On 23 March 2004 the European Commission adopted a Decision finding that Microsoft had abused its dominant position under Article 82 of the EC Treaty for engaging in certain types of anti-competitive conduct, which are discussed in more detail below. The Commission fined Microsoft €497m – a record fine for an anti-trust infringement in Europe.
The abusive conduct in question was as follows:
- Microsoft had refused to supply its competitors with interoperability information with Windows domain architecture to allow them to use that information to develop and distribute products competing with Microsoft’s own work group server operating systems products;
- Microsoft tied Windows Media Player with its own Windows PC Operating System thereby foreclosing third parties.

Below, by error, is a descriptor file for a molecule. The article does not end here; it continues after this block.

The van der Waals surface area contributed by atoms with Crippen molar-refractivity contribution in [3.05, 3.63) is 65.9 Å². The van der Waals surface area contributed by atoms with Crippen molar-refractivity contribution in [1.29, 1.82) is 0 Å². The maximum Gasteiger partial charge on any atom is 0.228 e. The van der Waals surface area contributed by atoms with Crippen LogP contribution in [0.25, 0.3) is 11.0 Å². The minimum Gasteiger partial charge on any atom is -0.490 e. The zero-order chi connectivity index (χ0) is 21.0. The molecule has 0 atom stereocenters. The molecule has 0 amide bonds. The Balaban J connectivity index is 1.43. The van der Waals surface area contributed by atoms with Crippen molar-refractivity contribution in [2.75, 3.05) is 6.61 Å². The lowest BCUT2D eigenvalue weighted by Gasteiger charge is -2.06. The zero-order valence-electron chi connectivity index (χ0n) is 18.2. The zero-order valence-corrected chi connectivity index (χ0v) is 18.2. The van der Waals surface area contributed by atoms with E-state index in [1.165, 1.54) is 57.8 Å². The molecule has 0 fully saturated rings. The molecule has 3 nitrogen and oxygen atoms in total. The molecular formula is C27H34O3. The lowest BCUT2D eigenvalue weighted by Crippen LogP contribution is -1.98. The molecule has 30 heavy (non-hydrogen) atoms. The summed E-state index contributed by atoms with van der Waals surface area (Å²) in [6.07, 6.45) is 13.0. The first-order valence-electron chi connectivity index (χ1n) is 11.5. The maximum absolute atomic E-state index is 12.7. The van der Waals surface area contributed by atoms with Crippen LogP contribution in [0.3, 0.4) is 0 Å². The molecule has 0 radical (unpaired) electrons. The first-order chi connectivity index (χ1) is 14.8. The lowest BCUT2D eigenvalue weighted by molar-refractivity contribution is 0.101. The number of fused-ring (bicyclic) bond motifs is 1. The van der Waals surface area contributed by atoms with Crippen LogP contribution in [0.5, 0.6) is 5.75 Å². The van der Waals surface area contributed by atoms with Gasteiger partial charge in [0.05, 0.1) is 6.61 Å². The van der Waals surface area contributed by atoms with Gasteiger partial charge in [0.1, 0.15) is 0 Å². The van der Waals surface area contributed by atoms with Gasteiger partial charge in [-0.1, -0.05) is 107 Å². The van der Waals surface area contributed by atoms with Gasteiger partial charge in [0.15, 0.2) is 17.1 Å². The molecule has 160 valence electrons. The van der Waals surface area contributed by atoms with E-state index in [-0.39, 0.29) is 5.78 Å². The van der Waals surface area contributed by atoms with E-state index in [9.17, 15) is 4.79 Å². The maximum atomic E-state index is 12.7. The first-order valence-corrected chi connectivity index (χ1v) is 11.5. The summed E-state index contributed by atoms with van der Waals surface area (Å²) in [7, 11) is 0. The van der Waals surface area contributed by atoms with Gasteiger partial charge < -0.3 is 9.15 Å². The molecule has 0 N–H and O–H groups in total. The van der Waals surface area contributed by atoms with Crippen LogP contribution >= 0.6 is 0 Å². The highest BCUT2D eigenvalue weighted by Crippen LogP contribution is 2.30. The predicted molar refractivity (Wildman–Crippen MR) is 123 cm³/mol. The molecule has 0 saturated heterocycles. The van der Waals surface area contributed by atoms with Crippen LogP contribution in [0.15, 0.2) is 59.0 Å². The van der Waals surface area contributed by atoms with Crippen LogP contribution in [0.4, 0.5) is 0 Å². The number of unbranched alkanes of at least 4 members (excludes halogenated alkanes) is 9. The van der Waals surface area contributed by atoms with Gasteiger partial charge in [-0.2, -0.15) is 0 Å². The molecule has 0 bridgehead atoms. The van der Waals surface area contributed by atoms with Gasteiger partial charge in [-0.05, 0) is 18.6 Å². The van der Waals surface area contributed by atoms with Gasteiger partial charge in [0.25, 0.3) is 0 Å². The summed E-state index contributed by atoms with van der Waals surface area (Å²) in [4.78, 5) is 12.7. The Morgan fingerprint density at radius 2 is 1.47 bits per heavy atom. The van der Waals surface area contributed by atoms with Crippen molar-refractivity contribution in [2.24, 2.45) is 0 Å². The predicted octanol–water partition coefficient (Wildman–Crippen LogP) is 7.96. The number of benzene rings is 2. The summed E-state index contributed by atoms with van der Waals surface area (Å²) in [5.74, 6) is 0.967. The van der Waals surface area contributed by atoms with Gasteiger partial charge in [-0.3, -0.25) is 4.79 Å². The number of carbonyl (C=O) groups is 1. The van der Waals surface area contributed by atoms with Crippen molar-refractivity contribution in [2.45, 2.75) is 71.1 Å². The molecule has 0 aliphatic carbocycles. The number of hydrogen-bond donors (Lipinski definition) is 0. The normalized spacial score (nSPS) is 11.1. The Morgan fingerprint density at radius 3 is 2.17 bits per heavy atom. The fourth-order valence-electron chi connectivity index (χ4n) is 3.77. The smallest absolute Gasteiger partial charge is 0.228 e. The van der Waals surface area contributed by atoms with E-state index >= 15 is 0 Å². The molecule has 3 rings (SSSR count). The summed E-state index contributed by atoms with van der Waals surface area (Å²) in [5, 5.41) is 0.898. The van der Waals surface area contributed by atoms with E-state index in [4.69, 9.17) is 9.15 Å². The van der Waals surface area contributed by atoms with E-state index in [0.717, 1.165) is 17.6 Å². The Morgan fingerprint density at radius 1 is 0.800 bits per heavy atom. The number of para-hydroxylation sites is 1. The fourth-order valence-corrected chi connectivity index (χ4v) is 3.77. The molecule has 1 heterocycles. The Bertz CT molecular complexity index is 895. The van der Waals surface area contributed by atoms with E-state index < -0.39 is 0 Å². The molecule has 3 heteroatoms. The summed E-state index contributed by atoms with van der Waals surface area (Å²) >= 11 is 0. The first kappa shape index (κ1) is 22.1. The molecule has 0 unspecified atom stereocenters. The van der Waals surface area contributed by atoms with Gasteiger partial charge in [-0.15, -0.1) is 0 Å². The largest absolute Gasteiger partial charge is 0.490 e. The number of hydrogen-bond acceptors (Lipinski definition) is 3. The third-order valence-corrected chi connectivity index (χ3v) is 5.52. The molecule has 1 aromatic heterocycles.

In order to assist the Commission in monitoring Microsoft’s compliance with the Decision the Decision itself provided for a Monitoring Trustee to be appointed by the Commission. The Trustee’s primary responsibility was to raise opinions on whether Microsoft was complying with the Decision and its enforcement at the request of either the Commission or third parties. He was to have access to Microsoft’s information, documents, premises and employees as well as the source code of the relevant Microsoft products. All costs to the Monitoring Trustee were to be borne by Microsoft.
On 7 June 2004 Microsoft brought an action before the Court of First Instance challenging the Commission’s Decision and seeking its annulment and/or a substantial reduction of the fine imposed upon it.